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Honeylove succeeds in creating beekeeping buzz in Silver Lake

Honeylove's pressing council by council for legalized beekeeping.
Honeylove's pressing council by council for legalized beekeeping.

Last night, Silver Lake joined the growing ranks of L.A.'s neighborhood councils that favor legalized beekeeping. Mar Vista, Del Rey, Greater Griffith Park, South Robertson, and Silver Lake have each now signed on to resolutions supporting "the legalization of urban beekeeping in Los Angeles and urges all City of Los Angeles Council Members to direct the City Planning Department to revise codes to allow residents to keep honeybees as part of an effort to ensure the survival of this vital species."

In its statement of support, the Silver Lake Neighborhood Council cited "increased pollination of backyard fruit trees, a healthier environment and a microbusiness opportunity for Los Angeles residents." Reason against: "Approximately 2 percent of the population has the susceptibility to anaphylactic shock caused by bee venom which can be life threatening and necessitate emergency treatment."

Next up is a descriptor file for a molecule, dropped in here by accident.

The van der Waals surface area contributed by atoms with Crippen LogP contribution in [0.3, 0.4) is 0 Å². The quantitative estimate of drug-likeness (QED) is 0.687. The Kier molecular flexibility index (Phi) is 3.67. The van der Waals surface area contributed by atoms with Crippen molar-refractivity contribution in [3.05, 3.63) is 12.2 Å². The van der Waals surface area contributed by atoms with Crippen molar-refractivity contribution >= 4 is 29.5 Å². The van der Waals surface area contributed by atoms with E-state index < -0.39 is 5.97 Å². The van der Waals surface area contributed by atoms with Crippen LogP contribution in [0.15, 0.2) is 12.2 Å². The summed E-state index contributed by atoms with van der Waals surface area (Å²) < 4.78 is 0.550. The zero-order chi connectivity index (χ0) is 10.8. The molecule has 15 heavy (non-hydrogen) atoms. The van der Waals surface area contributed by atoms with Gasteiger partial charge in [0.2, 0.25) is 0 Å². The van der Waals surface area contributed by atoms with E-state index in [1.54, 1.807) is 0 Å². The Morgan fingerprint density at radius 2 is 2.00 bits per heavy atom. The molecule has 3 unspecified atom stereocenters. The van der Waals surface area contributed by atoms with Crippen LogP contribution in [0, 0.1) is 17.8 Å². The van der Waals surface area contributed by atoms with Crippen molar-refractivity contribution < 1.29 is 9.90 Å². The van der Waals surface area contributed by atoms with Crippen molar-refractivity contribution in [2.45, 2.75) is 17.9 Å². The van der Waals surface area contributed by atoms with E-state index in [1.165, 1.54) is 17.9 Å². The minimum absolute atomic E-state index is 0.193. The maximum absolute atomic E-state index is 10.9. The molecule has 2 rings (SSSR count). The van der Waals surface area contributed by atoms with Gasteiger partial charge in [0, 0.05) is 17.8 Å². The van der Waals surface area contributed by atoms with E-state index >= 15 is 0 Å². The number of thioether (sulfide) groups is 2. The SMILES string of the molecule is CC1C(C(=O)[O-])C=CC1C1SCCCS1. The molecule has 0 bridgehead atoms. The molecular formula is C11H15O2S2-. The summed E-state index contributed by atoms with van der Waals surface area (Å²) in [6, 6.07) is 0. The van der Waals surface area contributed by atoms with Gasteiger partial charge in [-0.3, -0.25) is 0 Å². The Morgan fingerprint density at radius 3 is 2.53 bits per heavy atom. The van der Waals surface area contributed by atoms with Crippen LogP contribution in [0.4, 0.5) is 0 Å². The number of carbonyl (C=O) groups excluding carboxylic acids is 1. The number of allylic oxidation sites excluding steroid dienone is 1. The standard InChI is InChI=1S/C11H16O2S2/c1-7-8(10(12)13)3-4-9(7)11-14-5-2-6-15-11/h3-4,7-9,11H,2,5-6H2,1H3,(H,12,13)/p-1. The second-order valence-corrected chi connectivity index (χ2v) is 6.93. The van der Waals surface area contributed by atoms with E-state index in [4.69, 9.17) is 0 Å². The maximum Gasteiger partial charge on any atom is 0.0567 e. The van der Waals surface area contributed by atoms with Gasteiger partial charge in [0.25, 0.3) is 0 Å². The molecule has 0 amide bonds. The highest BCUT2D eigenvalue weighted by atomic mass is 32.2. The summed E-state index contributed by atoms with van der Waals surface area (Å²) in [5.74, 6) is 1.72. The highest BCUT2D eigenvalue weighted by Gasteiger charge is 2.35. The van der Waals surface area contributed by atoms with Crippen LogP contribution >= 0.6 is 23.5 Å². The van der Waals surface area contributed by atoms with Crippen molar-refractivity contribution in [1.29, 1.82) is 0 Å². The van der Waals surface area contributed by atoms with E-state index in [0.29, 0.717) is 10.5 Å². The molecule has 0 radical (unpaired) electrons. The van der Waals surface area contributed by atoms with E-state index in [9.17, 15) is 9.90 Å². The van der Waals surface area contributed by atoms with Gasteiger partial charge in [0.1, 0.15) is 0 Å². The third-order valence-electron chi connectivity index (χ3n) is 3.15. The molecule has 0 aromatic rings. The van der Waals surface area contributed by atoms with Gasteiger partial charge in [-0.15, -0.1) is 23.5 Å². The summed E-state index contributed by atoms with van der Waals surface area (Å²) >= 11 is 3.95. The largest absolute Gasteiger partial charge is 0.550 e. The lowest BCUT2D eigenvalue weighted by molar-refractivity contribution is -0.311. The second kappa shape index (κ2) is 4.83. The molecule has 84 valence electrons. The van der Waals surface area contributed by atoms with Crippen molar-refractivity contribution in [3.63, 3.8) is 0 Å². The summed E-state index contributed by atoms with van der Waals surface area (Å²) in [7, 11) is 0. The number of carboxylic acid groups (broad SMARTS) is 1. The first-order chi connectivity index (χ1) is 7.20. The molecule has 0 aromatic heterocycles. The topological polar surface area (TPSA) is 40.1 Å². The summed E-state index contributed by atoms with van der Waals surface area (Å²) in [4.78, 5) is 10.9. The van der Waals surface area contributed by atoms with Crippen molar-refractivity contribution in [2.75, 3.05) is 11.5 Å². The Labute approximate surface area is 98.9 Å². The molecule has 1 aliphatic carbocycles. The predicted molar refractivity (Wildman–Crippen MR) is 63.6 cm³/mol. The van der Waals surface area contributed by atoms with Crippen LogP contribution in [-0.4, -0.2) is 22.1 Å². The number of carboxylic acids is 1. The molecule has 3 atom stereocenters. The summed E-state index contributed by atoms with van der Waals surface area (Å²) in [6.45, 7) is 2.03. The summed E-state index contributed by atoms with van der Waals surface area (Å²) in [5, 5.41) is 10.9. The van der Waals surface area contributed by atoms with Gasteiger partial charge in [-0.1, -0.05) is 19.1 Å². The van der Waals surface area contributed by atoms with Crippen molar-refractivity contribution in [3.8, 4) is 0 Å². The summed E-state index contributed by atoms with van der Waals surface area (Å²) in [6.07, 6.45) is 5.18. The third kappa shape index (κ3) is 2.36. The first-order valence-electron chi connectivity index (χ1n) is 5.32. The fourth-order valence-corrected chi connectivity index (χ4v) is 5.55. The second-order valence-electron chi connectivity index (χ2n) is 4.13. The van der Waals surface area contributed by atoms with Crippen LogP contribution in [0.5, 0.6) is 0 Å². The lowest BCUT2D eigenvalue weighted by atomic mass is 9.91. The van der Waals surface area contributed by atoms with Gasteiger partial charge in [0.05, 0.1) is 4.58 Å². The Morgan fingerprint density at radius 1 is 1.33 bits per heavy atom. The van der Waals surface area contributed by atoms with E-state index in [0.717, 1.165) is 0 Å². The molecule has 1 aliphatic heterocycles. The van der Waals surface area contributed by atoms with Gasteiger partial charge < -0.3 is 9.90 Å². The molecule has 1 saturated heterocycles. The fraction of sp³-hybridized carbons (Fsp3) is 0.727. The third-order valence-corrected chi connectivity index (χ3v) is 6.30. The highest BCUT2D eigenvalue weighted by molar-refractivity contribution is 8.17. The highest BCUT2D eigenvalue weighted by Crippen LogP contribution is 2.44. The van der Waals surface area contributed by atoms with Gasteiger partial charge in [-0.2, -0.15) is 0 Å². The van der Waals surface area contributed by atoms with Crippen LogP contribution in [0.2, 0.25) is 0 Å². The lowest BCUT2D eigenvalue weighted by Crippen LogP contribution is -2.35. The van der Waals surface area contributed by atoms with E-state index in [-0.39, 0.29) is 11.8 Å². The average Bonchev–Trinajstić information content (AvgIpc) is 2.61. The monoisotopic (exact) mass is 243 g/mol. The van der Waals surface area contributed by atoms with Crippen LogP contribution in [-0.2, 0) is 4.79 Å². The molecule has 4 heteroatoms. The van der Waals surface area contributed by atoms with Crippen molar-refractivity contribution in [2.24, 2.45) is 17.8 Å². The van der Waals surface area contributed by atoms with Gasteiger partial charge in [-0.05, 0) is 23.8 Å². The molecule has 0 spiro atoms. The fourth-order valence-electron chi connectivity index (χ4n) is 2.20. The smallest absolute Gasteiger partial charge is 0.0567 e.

Maybe it's not surprising that Silver Lake loves beekeeping. An at-large rep and outreach committee member, Leonardo Chalupowicz, lists himself as "a local LEED accredited architect, artist, and amateur beekeeper." But it probably wouldn't have happened without Honeylove. They argue all over town that the city is the last refuge for the honeybee.

I profiled the fledgling almost-not-quite-in-process nonprofit Honeylove last September. Chelsea & Rob McFarland say they're still working on their nonprofit status, but they've got more momentum in more parts of town (and a new website) to back them up. Next up for Honeylove and bee-lovin' bee-lievers of Los Angeles: they'll amass at the neighborhood council meeting for Hollywood United on Monday, March 19 at 6:30 p.m. After that, it's Studio City in April.